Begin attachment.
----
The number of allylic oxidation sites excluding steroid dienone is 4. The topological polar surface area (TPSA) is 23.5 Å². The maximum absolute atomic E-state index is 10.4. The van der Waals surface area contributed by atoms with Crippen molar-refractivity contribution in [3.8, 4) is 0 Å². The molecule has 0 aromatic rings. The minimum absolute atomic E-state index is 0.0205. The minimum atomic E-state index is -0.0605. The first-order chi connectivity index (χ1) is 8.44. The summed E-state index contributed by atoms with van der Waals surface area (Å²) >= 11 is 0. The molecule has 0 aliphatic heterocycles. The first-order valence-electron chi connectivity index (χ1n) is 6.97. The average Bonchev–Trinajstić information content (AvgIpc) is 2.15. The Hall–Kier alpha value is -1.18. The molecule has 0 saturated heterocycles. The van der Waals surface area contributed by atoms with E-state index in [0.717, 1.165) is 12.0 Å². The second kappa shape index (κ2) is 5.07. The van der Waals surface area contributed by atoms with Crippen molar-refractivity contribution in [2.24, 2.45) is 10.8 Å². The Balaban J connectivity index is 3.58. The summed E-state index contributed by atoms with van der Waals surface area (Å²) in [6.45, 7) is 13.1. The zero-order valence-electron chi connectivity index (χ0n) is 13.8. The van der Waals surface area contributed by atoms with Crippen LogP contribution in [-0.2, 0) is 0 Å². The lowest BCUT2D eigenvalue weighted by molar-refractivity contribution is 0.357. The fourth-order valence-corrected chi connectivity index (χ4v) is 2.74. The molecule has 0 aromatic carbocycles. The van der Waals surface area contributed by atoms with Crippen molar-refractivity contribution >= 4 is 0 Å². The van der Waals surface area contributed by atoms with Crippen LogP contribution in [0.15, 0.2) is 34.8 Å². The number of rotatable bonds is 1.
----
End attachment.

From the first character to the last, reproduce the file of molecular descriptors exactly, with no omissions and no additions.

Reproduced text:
The number of allylic oxidation sites excluding steroid dienone is 4. The topological polar surface area (TPSA) is 23.5 Å². The maximum absolute atomic E-state index is 10.4. The van der Waals surface area contributed by atoms with Crippen molar-refractivity contribution in [3.8, 4) is 0 Å². The molecule has 0 aromatic rings. The minimum absolute atomic E-state index is 0.0205. The minimum atomic E-state index is -0.0605. The first-order chi connectivity index (χ1) is 8.44. The summed E-state index contributed by atoms with van der Waals surface area (Å²) >= 11 is 0. The molecule has 0 aliphatic heterocycles. The first-order valence-electron chi connectivity index (χ1n) is 6.97. The average Bonchev–Trinajstić information content (AvgIpc) is 2.15. The Hall–Kier alpha value is -1.18. The molecule has 0 saturated heterocycles. The van der Waals surface area contributed by atoms with E-state index in [0.717, 1.165) is 12.0 Å². The second kappa shape index (κ2) is 5.07. The van der Waals surface area contributed by atoms with Crippen molar-refractivity contribution in [2.24, 2.45) is 10.8 Å². The Balaban J connectivity index is 3.58. The summed E-state index contributed by atoms with van der Waals surface area (Å²) in [6.45, 7) is 13.1. The zero-order valence-electron chi connectivity index (χ0n) is 13.8. The van der Waals surface area contributed by atoms with Crippen LogP contribution in [-0.2, 0) is 0 Å². The lowest BCUT2D eigenvalue weighted by molar-refractivity contribution is 0.357. The fourth-order valence-corrected chi connectivity index (χ4v) is 2.74. The molecule has 0 aromatic carbocycles. The van der Waals surface area contributed by atoms with Crippen molar-refractivity contribution >= 4 is 0 Å². The van der Waals surface area contributed by atoms with Crippen LogP contribution in [0.15, 0.2) is 34.8 Å². The number of rotatable bonds is 1.